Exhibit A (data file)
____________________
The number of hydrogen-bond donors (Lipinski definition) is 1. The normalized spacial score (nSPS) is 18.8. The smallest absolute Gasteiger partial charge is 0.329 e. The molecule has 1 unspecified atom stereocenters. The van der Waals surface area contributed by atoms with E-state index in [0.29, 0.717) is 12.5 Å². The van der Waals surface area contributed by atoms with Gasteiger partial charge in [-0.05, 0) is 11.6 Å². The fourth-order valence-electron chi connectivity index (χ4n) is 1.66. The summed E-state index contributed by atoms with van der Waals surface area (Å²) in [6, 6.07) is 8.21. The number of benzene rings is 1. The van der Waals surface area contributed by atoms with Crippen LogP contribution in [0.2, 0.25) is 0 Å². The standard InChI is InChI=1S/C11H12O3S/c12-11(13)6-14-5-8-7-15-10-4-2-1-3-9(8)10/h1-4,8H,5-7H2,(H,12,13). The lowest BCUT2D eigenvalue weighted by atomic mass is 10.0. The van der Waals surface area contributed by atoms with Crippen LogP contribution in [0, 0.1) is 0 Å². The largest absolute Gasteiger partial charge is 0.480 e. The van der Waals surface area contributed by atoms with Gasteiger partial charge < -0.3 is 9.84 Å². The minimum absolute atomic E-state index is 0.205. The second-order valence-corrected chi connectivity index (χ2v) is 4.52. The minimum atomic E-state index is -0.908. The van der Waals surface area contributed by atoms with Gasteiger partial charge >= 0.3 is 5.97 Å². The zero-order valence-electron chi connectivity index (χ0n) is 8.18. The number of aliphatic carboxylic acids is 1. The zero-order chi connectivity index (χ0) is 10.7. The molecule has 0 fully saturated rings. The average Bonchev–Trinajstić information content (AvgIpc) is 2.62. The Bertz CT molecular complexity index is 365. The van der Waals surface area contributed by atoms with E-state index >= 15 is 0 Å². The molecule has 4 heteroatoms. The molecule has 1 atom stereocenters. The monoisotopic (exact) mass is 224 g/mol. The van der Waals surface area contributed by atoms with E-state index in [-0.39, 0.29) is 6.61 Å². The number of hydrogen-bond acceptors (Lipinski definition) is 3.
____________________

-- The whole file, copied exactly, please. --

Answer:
The number of hydrogen-bond donors (Lipinski definition) is 1. The normalized spacial score (nSPS) is 18.8. The smallest absolute Gasteiger partial charge is 0.329 e. The molecule has 1 unspecified atom stereocenters. The van der Waals surface area contributed by atoms with E-state index in [0.29, 0.717) is 12.5 Å². The van der Waals surface area contributed by atoms with Gasteiger partial charge in [-0.05, 0) is 11.6 Å². The fourth-order valence-electron chi connectivity index (χ4n) is 1.66. The summed E-state index contributed by atoms with van der Waals surface area (Å²) in [6, 6.07) is 8.21. The number of benzene rings is 1. The van der Waals surface area contributed by atoms with Crippen LogP contribution in [0.2, 0.25) is 0 Å². The standard InChI is InChI=1S/C11H12O3S/c12-11(13)6-14-5-8-7-15-10-4-2-1-3-9(8)10/h1-4,8H,5-7H2,(H,12,13). The lowest BCUT2D eigenvalue weighted by atomic mass is 10.0. The van der Waals surface area contributed by atoms with Crippen LogP contribution in [0, 0.1) is 0 Å². The largest absolute Gasteiger partial charge is 0.480 e. The van der Waals surface area contributed by atoms with Gasteiger partial charge < -0.3 is 9.84 Å². The minimum absolute atomic E-state index is 0.205. The second-order valence-corrected chi connectivity index (χ2v) is 4.52. The minimum atomic E-state index is -0.908. The van der Waals surface area contributed by atoms with Gasteiger partial charge >= 0.3 is 5.97 Å². The zero-order valence-electron chi connectivity index (χ0n) is 8.18. The number of aliphatic carboxylic acids is 1. The zero-order chi connectivity index (χ0) is 10.7. The molecule has 0 fully saturated rings. The average Bonchev–Trinajstić information content (AvgIpc) is 2.62. The Bertz CT molecular complexity index is 365. The van der Waals surface area contributed by atoms with E-state index >= 15 is 0 Å². The molecule has 4 heteroatoms. The molecule has 1 atom stereocenters. The monoisotopic (exact) mass is 224 g/mol. The van der Waals surface area contributed by atoms with E-state index in [-0.39, 0.29) is 6.61 Å². The number of hydrogen-bond acceptors (Lipinski definition) is 3.